London and the Heathrow Region

London is not an island. How the capital intersects with the wider South East is fundamental to creating a fair, successful city.

London’s relationship with its neighbouring regions requires an integrated strategic vision. This report is a presents a regional perspective on local data – looking at the Heathrow region as an economic hub, with best practice examples and evidence from the Heathrow Strategic Planning (HSPG) region. This area includes parts of West London, towns like Runnymede, Elmbridge and Slough, and Heathrow’s surrounding villages.  

The Heathrow region is home to 2.2 million residents and approximately 1.1 million jobs. Economic growth has blossomed over the past seven years, with the number of jobs increasing by 6% across the region between 2015-2022. Meanwhile, local authorities in the Heathrow region have higher levels of productivity than the UK average. Runnymede has 90% higher productivity than the UK average, Elmbridge sits at 85% higher productivity, and Slough has 67% higher productivity. This paints a picture of significant economic strength, aided by proximity to both London and Heathrow Airport.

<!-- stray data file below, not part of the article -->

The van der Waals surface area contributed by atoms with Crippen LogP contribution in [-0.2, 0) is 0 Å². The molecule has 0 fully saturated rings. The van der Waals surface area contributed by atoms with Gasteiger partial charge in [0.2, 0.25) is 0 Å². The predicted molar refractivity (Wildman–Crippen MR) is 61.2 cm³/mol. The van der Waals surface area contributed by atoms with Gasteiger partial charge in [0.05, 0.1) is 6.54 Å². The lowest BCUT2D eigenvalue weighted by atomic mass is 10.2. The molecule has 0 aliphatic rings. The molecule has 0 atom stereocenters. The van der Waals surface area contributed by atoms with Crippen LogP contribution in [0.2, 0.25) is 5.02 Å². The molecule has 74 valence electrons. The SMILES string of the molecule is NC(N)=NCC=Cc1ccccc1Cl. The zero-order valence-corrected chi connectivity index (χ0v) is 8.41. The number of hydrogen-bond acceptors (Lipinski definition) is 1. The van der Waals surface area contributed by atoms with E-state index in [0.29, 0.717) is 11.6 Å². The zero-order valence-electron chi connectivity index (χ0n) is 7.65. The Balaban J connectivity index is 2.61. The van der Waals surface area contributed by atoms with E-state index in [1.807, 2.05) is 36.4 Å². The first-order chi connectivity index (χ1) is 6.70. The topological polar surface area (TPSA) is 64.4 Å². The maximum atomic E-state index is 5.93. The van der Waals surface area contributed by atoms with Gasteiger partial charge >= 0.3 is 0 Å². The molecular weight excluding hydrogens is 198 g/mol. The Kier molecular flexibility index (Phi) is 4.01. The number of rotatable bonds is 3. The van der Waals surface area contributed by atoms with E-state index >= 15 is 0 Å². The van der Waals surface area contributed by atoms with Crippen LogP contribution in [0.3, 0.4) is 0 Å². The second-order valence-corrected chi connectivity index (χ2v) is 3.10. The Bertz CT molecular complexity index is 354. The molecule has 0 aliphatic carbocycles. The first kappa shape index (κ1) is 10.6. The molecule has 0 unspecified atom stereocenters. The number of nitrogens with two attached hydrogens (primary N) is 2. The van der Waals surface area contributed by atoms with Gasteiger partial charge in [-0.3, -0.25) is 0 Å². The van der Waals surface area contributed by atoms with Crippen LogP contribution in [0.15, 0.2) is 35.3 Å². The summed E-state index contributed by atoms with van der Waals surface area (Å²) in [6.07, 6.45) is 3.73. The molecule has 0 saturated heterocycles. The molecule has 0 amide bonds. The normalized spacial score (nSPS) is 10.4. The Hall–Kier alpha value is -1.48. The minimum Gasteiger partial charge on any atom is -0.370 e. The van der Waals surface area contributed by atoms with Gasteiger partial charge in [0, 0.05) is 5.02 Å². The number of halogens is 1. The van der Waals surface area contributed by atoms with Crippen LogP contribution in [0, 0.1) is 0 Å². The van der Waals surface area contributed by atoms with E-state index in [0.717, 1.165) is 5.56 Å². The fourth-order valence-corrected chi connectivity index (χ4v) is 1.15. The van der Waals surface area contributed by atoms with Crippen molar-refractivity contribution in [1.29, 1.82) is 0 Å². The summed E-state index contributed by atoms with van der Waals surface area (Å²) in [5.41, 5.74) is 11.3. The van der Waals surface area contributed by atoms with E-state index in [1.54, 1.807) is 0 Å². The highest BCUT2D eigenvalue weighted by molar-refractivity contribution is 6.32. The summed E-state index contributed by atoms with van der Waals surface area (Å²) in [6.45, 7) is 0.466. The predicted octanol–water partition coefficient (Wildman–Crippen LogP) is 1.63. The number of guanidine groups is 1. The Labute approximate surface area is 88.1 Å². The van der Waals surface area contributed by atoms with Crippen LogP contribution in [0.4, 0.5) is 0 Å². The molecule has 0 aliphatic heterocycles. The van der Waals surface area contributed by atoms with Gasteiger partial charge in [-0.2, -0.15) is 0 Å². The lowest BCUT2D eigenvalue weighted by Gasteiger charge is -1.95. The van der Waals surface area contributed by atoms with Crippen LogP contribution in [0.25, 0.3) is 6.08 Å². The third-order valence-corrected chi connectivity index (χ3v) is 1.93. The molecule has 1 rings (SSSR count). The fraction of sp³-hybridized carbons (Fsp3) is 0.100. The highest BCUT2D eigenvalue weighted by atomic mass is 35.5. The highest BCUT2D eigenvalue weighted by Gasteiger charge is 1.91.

Yet, economic growth has not always led to local prosperity. Places like Slough are among the most deprived regions in England. Meanwhile, struggling town centres, the after-effects of the pandemic and increasing out-migration from London have given local authorities in the region a wake-up call. 

Proximity to London and Heathrow Airport have presented both unique opportunities and challenges for local authorities in the Heathrow region. These include shifting populations, changing employment opportunities (particularly following the completion of the Elizabeth line), and increasingly tight housing markets. 

This report provides unique insight into how London government should work with regions beyond the boundaries of the M25. Our research unpacks these localised patterns, considering the impact a regional integrated vision could have in boosting economic growth in London, the Wider South East, and the broader UK economy.   

This report was generously supported by

With in-kind support from